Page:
A female bald eagle suffering from lead poisoning found at Shelter Point Distillery is currently receiving treatment at the Mountainaire Avian Rescue Society (MARS). Screenshot/Shelter Point TikTok

A female bald eagle suffering from lead poisoning found at Shelter Point Distillery is currently receiving treatment at the Mountainaire Avian Rescue Society (MARS). Screenshot/Shelter Point TikTok

VIDEO: Eagle rescued from Vancouver Island distillery suffering from lead poisoning

The eagle’s recovery is currently “touch and go”

A female bald eagle suffering from lead poisoning found at Shelter Point Distillery near Campbell River is currently receiving treatment at the Mountainaire Avian Rescue Society (MARS).

On Feb. 19, MARS received the eagle whose lead levels were extremely high and was “very, very weak,” said Ella Downing, a volunteer with the Merville-based organizations that helps orphaned, ill or injured birds and wildlife.

Downing explained the eagle, who she noted is at least four-years-old, is showing signs of ‘head tilt,’ a condition of lead poisoning.

“She came in and we ran a lead test with a blood sample, and it came back as high. We’re currently doing a calcium treatment through an injection. We tube feed her and give her water, every 12 hours for five days. She’ll take a bit of a break, and then we’ll test her blood again. Likely we’ll have to do it again.”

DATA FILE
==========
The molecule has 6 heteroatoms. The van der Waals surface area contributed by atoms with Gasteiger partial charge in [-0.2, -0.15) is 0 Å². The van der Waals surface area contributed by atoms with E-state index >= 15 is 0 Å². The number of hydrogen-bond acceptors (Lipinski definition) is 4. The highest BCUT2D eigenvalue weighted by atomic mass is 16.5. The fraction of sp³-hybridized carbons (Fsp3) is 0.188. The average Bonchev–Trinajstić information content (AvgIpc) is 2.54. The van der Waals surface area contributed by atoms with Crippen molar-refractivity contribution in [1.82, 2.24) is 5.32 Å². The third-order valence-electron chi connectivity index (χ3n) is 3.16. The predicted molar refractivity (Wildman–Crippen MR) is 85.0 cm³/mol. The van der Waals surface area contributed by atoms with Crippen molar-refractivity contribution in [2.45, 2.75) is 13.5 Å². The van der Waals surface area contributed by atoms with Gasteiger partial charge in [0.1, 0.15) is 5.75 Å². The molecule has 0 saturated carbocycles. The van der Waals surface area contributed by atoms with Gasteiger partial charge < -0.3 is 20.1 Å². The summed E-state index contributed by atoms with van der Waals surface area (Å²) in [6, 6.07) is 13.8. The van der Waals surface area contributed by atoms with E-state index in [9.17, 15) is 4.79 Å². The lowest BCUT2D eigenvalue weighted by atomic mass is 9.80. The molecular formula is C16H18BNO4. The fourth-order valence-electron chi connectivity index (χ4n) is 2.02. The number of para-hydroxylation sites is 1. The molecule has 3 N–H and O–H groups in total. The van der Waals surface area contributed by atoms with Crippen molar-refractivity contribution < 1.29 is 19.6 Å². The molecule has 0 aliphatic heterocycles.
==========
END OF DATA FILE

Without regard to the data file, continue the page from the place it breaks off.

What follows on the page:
Late last year, MARS received an eagle where staff immediately suspected a diagnosis of lead poisoning. Pearl McKenzie, chair of the communication team for the organization noted at the time they believe some of the poisonings are due to eagles feeding on gut piles left by hunters. She explained that lead shots fragment into very small particles and travels through the body of the target animal, which makes it dangerous for people eating the meat and animals such as eagles feeding on the carcasses.

RELATED: Busy holiday season for MARS

In the spring, MARS is hoping to make a film illustrating what they’ve been learning doing this work.

“We’re hoping that hunters and hunting organizations – who are by and large conservationists – will work with us to come up with ways to solve this problem,” she noted. “People use lead in ammunition for a number of good reasons so it’s not as simple as not using lead.”

As for the eagle currently in care, Downing said her recovery is currently “touch and go” depending on how long the lead was in the eagle’s body prior to care.

The Record has reached out to Shelter Point Distillery.



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